Local Energy Suppliers
A bottom up enegy solution through a growing network of resilient entrepreneurs
We’ve been running pilots the last years, and have connected more than 100 spark stations. We learned that respect for local cultures and ideas is the only way to take this forward. Our customers showed us so many new ways of using our products. We have customers renting out study rooms, schools running TV’s on surplus energy from local energy suppliers, people lighting cricket matches and so many more really cool applications. Our customers, becoming village level entrepreneurs, create and develop their own village level business models.
As our Local Energy Suppliers provide energy to their fellow villagers, our solution is able to reach the 'bottom' of the base of the pyramid - untouched by most of the solutions out there. In stead of enormous operational costs for rural distribution companies, Rural Spark provides Local Energy Suppliers with an opportunity to earn money and confidence by providing energy to their fellow villagers. Learn about some responses from both Local Energy Suppliers as well as their customers by scrolling down.
Rural Spark's Energy Model
Rural Spark works with a entrepreneur model. People who become customer with Rural Spark rent a Rural Spark Energy Kit. This kit contains of an energy source and a Spark Station with Spark Cubes. The Spark Station functions like a range of power sockets. Customers can use the products or charge mobile phones or lamps for their neighbours. This way they earn money. With the renal model offered by Rural Spark, people can make profit from day one, and become what we call "Local Energy Suppliers"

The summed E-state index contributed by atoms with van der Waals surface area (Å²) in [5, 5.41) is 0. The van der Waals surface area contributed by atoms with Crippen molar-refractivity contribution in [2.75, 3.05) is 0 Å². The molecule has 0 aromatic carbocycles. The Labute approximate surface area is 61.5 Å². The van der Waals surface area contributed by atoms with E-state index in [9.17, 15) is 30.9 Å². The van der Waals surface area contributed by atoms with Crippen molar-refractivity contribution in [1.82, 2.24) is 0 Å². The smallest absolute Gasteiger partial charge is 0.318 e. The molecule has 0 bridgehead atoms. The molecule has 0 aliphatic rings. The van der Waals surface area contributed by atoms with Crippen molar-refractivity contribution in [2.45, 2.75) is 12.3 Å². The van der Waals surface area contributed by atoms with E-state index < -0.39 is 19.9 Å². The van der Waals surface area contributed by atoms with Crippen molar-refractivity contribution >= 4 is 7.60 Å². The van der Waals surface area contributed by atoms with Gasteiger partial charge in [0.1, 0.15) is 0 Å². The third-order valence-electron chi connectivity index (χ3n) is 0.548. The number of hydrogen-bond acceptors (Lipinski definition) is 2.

On top of that, the Spark Cubes enable the trade of energy between different entrepreneurs. In future versions of the Spark Station, we will enable the use of cables to trade energy surpluses.
the floor to local energy suppliers and their customers
Rural Spark's local energy supplier model builds upon local village dynamics. People are respected to run their own operations in the village which greatly smoothens the introduction of small energy products in rural villages. The models moves away from telling the villages how to develop and allows for locally designed business innovations, resulting in more respect and sense of responsibility for the systems. Below some of the observations in our pilots.